The distributed denial-of-service (DDoS) campaign aimed at anti-spam group Spamhaus over the past week, allegedly orchestrated by Stophaus.com, set the equivalent of a new land-speed record by reaching attack volumes that peaked at a whopping 300 Gbps.
Regardless of the mechanics of that attack -- or whether it triggered widespread Internet access slowdowns, which it didn't -- the anti-Spamhaus campaign should serve as fair warning that any business can be a target and thus needs to have a DDoS defense plan in place. "Despite the work that has gone into making the Internet extremely resilient, these attacks underscore the fact that there are still some aspects of it that are relatively fragile," said Andrew Storms, director of security operations for nCircle, via email.
Accordingly, every business should work with its service providers to understand how they handle unfolding DDoS attacks. Also, review your organization's dedicated DDoS mitigation services in case stronger measures are required. "Once an attack like this is underway, the countermeasures take place at the service provider level," noted Tim "TK" Keanini, chief research officer at nCircle. "That's why it's critical for every organization to understand their services providers' DDoS practices. You don't want to start asking about these practices when you have 300 Gbps of traffic knocking at your door."
[ Want to learn how Muslim hacktivists' attacks are gaining sophistication? See Bank DDoS Attacks Resume: Wells Fargo Confirms Disruptions. ]
Beyond crafting response plans, businesses must also lock down the infrastructure attackers use, experts say. In the case of the anti-Spamhaus campaign, attackers used domain name service (DNS) reflection attacks, which take advantage of "misconfigured DNS servers to amplify the power of a much smaller botnet," said Chester Wisniewski, a senior security adviser at Sophos Canada, in a blog post. According to the Open Resolver Project, 25 million open DNS resolvers hosted by service providers across the Internet currently are insecure or misconfigured, posing "a significant threat."
What can you do if you're a regular user of the Internet? Not much, Wisniewski said. But "don't panic," he said. "Your data is safe. You are simply being denied service or experiencing delays."
The message then for anyone who maintains Internet infrastructure is simple: Lock down your DNS repeaters. "If you are an administrator of DNS services, it is critical that you configure your recursive name servers to only reply to your own network," Wisniewski said. "If you must provide public DNS, be sure to apply filtering for abusive queries and ensure the frequency of queries is commensurate with your expected volumes."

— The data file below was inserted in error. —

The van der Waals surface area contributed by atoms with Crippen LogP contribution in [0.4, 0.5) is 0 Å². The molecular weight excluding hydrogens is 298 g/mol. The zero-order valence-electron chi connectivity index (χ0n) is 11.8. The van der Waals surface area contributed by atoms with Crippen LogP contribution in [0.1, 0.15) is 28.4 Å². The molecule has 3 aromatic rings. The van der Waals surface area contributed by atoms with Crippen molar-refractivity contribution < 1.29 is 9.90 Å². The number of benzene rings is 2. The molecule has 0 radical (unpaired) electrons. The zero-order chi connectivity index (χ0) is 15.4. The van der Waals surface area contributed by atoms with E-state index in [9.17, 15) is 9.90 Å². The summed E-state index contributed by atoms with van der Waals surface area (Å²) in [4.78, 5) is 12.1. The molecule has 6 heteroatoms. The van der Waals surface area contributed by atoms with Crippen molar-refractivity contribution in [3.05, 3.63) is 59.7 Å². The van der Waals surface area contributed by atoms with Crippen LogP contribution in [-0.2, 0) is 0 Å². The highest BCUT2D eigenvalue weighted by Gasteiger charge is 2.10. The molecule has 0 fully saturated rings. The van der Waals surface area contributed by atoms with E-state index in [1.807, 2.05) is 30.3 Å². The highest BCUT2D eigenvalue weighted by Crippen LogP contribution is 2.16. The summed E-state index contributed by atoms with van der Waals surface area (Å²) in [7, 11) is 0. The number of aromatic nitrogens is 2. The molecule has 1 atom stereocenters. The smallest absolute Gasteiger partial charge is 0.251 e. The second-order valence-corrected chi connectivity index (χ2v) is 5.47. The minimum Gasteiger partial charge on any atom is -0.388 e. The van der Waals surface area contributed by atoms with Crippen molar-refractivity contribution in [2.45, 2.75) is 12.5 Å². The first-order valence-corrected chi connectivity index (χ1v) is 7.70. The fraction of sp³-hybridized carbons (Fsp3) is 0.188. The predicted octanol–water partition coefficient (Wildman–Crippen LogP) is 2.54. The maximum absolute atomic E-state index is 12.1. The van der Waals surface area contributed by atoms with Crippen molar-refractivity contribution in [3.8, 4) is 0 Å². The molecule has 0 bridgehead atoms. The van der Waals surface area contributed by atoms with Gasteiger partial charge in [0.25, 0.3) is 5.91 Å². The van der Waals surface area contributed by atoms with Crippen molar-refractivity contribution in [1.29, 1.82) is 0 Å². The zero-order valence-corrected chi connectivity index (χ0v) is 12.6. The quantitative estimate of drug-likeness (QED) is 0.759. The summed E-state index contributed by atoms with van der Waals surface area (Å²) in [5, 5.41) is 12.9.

CloudFlare has been publicly calling on businesses to lock down their open DNS resolvers to help stem DDoS amplification attacks, which can easily achieve 100 Gbps of throughput.
As of late 2012, CloudFlare reported seeing a single attack that used more than 68,000 DNS servers, while this week's anti-Spamhaus DDoS attacks used more than 30,000 unique DNS resolvers. "We're lucky they used only 30k DNS resolvers," said Eugene Kaspersky, CEO of Kaspersky Lab, on Twitter.
That's because, thanks to the use of DNS responders, attackers could punch well above their weight. "Because the attacker used a DNS amplification, the attacker only needed to control a botnet or cluster of servers to generate 750 Mbps -- which is possible with a small-sized botnet or a handful of AWS [Amazon Web Services] instances," said CloudFlare CEO Matthew Prince in a blog post. "Open DNS resolvers are the scourge of the Internet and these attacks will become more common and large until service providers take serious efforts to close them."
How do DNS amplification attacks work? "The attacks use DNS resolvers that haven't been properly secured in order to 'amplify' the resources of the attacker," according to Prince. "An attacker can achieve more than a 50x amplification, meaning that for every byte they are able to generate themselves they can pummel a victim with 50 bytes of garbage data."
The problem can be mitigated by correctly configuring DNS software such as BIND to restrict how it responds to queries. "Since DNS requests typically are sent over UDP, which, unlike TCP, does not require a handshake, an attacker can spoof a victim's IP address as the source address in a packet and a misconfigured DNS resolver will happily bombard the victim with responses," Prince said.
In February 2013, four months after launching a "name and shame campaign" to drive service providers to deal with the resolver problem, CloudFlare reported a 30% decrease in the number of open resolvers running on providers' networks. But with millions of DNS repeaters still publicly available, don't expect the DNS amplification attacks to abate anytime soon.
Got that DDoS attack response plan ready?